|Publication number||US3967638 A|
|Application number||US 05/602,193|
|Publication date||Jul 6, 1976|
|Filing date||Aug 6, 1975|
|Priority date||Aug 6, 1975|
|Publication number||05602193, 602193, US 3967638 A, US 3967638A, US-A-3967638, US3967638 A, US3967638A|
|Inventors||Raymond A. Tondreau|
|Original Assignee||Desalination Systems, Inc.|
|Export Citation||BiBTeX, EndNote, RefMan|
|Patent Citations (2), Referenced by (49), Classifications (18)|
|External Links: USPTO, USPTO Assignment, Espacenet|
1. The Field of the Invention
This invention relates to a combination faucet and antisyphon break fixture for use with a small reverse osmosis system producing purified water for household use.
2. The Prior Art
Small water purification systems employing a desalination unit operating by reverse osmosis and designed to produce a few gallons of water a day for household use, often hold purified water in a pressurized storage tank and dispense this water as required through a suitable faucet. Such reverse osmosis purification units, however, also produce a flow of waste by-product water or brine, which is high in salt content and is disposed of through connection to a sewer system.
In order to dispose of the brine, laws and ordinances often require that such sewer connection be provided with an adequate antisyphon break or air gap that will positively prevent the possibility of sewage being syphoned back into the reverse osmosis brine connection and thus to the water line leading to the reverse osmosis unit, and to the water supply being purified. An air gap of at least one inch in the drain line, and at a specified height, is a common requirement, and suitable air gap fixtures are available for mounting on a sink or drain board, usually spaced apart from the faucet that supplies purified water.
To avoid the expense and inconvience of a separate air gap fixture, faucets of a type suitable for the purpose may be provided with an integral air gap as described in U.S. Pat. No. 3,620,241, issued Nov. 16, 1971. Such combination faucet and air gap fixtures operate effectively when first installed, but after a period of use may require frequent servicing, repair and sometimes replacement, caused principally by the corrosive nature of the brine flowing through the brine ducts and air gap system. Contact of the highly saline brine with any metal surfaces in the faucet fixture has resulted in corrosion and erosion of such surfaces, and formation of a hard deposit or crust of salts and corrosion products which at times can partly or even wholly obstruct brine flow passages, and may even affect the functioning of the air gap itself.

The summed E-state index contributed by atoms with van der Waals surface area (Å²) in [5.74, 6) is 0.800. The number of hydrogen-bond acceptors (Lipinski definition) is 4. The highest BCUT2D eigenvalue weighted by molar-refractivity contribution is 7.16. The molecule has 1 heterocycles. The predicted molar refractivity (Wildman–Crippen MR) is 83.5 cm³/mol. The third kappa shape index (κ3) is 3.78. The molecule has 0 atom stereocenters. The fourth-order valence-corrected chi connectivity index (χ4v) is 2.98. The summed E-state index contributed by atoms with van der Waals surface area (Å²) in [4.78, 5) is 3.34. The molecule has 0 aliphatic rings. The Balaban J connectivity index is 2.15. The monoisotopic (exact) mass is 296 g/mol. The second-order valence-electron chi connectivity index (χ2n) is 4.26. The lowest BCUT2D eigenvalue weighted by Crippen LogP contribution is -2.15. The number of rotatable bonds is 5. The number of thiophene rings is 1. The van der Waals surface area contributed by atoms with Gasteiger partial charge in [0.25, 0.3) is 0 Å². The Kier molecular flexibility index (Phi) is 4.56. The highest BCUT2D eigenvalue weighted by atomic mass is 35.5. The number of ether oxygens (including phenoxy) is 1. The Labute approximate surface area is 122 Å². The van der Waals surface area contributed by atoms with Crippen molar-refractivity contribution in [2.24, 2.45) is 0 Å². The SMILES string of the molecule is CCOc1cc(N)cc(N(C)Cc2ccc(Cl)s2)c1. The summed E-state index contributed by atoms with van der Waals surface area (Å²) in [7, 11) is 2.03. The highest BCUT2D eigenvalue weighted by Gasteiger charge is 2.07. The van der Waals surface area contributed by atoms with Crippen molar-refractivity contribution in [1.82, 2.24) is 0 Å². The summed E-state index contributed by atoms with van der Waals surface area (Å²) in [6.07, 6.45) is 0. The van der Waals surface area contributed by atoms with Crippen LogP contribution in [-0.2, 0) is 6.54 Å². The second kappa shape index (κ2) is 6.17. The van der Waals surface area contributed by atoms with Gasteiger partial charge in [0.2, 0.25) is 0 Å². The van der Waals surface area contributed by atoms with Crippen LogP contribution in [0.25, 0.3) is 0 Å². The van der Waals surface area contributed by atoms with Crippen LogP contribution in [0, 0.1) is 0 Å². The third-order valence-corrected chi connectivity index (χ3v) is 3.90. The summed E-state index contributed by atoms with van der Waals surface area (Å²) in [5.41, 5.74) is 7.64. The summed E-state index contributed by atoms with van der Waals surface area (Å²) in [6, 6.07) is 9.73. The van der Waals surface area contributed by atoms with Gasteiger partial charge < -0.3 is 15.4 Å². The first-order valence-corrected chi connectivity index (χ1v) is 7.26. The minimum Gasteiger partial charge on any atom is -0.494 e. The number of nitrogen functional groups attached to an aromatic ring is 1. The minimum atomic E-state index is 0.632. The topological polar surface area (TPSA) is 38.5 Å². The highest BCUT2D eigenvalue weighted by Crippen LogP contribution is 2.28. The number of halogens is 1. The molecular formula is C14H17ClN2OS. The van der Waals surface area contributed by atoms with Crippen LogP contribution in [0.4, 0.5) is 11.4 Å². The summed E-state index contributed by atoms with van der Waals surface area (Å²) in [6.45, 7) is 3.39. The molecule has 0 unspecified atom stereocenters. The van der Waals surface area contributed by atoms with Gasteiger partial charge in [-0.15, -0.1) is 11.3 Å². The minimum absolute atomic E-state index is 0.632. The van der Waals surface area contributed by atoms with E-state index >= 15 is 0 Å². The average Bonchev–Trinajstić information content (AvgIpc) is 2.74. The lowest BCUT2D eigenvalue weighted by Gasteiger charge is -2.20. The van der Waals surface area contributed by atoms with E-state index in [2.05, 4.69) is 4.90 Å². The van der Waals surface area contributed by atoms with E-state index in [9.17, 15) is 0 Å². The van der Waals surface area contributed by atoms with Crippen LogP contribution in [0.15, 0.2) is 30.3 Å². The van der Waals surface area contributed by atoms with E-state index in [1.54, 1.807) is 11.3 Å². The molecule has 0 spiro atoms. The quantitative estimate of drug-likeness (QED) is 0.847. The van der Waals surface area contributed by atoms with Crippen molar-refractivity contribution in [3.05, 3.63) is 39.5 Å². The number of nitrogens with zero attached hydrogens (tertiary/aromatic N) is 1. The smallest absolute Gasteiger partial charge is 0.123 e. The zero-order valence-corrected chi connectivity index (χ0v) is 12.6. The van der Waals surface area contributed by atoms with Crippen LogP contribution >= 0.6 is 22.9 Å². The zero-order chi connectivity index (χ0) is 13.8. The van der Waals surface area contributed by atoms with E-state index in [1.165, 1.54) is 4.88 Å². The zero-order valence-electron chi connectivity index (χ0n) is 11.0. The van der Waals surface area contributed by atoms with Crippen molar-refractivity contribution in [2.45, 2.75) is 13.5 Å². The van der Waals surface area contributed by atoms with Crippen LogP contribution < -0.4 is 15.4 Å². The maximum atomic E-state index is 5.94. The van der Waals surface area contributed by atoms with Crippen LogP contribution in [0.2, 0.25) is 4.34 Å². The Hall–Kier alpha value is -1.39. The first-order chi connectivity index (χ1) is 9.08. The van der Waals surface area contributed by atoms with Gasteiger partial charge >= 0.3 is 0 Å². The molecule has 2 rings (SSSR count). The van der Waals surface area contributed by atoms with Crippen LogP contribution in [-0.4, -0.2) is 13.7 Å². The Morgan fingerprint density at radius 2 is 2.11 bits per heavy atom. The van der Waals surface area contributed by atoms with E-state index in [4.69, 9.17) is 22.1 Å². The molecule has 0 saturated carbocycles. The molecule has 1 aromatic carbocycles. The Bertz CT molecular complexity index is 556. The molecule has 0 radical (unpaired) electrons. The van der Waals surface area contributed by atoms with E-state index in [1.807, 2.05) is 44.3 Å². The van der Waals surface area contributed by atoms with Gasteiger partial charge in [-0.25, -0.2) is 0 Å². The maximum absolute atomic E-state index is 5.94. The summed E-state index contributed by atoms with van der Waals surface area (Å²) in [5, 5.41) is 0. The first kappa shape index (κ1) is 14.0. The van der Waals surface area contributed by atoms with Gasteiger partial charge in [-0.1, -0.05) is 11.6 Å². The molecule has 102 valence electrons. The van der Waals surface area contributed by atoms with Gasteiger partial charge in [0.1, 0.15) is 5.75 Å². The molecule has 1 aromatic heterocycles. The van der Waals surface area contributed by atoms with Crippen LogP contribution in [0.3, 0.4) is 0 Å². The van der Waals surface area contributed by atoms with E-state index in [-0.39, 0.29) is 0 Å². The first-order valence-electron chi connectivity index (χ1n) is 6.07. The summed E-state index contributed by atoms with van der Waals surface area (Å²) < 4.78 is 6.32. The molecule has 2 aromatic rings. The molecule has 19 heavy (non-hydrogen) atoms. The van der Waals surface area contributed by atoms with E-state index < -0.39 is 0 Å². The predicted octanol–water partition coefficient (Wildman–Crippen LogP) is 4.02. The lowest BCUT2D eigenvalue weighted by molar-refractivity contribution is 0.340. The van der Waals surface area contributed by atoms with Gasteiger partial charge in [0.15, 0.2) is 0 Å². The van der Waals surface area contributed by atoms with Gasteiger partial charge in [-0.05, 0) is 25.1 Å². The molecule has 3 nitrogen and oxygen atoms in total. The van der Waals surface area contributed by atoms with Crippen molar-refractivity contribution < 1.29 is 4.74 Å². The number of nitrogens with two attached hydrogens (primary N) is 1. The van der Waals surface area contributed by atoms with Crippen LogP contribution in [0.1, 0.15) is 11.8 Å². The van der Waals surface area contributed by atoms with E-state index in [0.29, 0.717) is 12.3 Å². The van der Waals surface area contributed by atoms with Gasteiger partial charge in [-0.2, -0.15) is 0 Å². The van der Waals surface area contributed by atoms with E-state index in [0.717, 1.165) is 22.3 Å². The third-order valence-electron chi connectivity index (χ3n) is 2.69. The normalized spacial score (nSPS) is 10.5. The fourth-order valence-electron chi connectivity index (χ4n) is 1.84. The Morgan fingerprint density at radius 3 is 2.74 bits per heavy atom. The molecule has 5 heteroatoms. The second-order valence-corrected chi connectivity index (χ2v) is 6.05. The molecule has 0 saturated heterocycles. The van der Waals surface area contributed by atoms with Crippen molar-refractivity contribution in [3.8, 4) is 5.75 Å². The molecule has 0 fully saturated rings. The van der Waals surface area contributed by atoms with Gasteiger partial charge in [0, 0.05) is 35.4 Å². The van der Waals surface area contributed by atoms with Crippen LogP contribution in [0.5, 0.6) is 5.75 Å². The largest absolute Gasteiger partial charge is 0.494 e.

A combination faucet and antisyphon break or air gap fixture which would be immune from brine corrosion effects would be a substantial improvement.
This invention comprises a combination faucet and antisyphon break fixture comprising a metallic body having a valve-controlled passage with a spout for dispensing purified water, as from a reverse osmosis water purifying unit. The body also has a second passage in the form of a plastic tube for introducing brine from a reverse osmosis water purifier upwardly into the fixture body, and a third passage in the form of a plastic tube for releasing the brine from the fixture body to a sewer or other disposal. Brine is directed from the top of the second passage by a channel, such as a gooseneck, carrying the overflow from the top of the second passage past an antisyphon break or vent, into the third passage in the fixture body.
The plastic tubes comprising the second and third passages in the fixture body are preferably fabricated of nylon plastic. The outlet of the gooseneck at the top of the second passage tube is releasably seated in a groove in the top of the fixture body to align its outlet centrally over the third passage tube, which is preferably fixedly attached to the interior wall of a bore in said fixture body, as by an epoxy adhesive.
In the drawings:
FIG. 1 is a side view, partly broken out, of a combination faucet and antisyphon break fixture embodying features of this invention.
FIG. 2 is an end view of the combination faucet and antisyphon break fixture of FIG. 1.
FIG. 3 is a top view of the combination faucet and antisyphon break fixture of FIG. 1.
FIG. 4 is a vertical section of the combination faucet and antisyphon break fixture taken along the line 4--4 of FIG. 3.
FIG. 5 is an enlarged fragmentary view of the combination faucet and antisyphon break fixture showing the positioning groove for the brine tube gooseneck.
FIG. 6 is a vertical cross section of the view of FIG. 5 taken along the line 6--6.